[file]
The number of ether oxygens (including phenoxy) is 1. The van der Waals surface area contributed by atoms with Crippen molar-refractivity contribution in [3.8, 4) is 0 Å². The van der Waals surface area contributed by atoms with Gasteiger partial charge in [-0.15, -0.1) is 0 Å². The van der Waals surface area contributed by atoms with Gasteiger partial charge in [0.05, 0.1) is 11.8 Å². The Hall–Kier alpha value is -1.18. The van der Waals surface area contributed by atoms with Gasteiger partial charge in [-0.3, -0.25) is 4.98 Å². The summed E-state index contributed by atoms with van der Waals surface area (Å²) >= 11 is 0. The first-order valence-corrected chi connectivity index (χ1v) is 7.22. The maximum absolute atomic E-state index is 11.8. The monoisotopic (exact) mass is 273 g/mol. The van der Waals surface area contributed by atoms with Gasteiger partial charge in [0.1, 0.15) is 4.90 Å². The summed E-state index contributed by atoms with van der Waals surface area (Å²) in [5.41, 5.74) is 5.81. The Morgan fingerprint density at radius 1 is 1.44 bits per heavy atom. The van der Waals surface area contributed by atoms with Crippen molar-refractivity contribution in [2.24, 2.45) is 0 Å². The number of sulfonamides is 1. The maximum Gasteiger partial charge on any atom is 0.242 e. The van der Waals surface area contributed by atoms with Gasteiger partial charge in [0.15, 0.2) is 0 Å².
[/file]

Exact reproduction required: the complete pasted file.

The number of ether oxygens (including phenoxy) is 1. The van der Waals surface area contributed by atoms with Crippen molar-refractivity contribution in [3.8, 4) is 0 Å². The van der Waals surface area contributed by atoms with Gasteiger partial charge in [-0.15, -0.1) is 0 Å². The van der Waals surface area contributed by atoms with Gasteiger partial charge in [0.05, 0.1) is 11.8 Å². The Hall–Kier alpha value is -1.18. The van der Waals surface area contributed by atoms with Gasteiger partial charge in [-0.3, -0.25) is 4.98 Å². The summed E-state index contributed by atoms with van der Waals surface area (Å²) >= 11 is 0. The first-order valence-corrected chi connectivity index (χ1v) is 7.22. The maximum absolute atomic E-state index is 11.8. The monoisotopic (exact) mass is 273 g/mol. The van der Waals surface area contributed by atoms with Gasteiger partial charge in [0.1, 0.15) is 4.90 Å². The summed E-state index contributed by atoms with van der Waals surface area (Å²) in [5.41, 5.74) is 5.81. The Morgan fingerprint density at radius 1 is 1.44 bits per heavy atom. The van der Waals surface area contributed by atoms with Crippen molar-refractivity contribution in [2.24, 2.45) is 0 Å². The number of sulfonamides is 1. The maximum Gasteiger partial charge on any atom is 0.242 e. The van der Waals surface area contributed by atoms with Gasteiger partial charge in [0.15, 0.2) is 0 Å².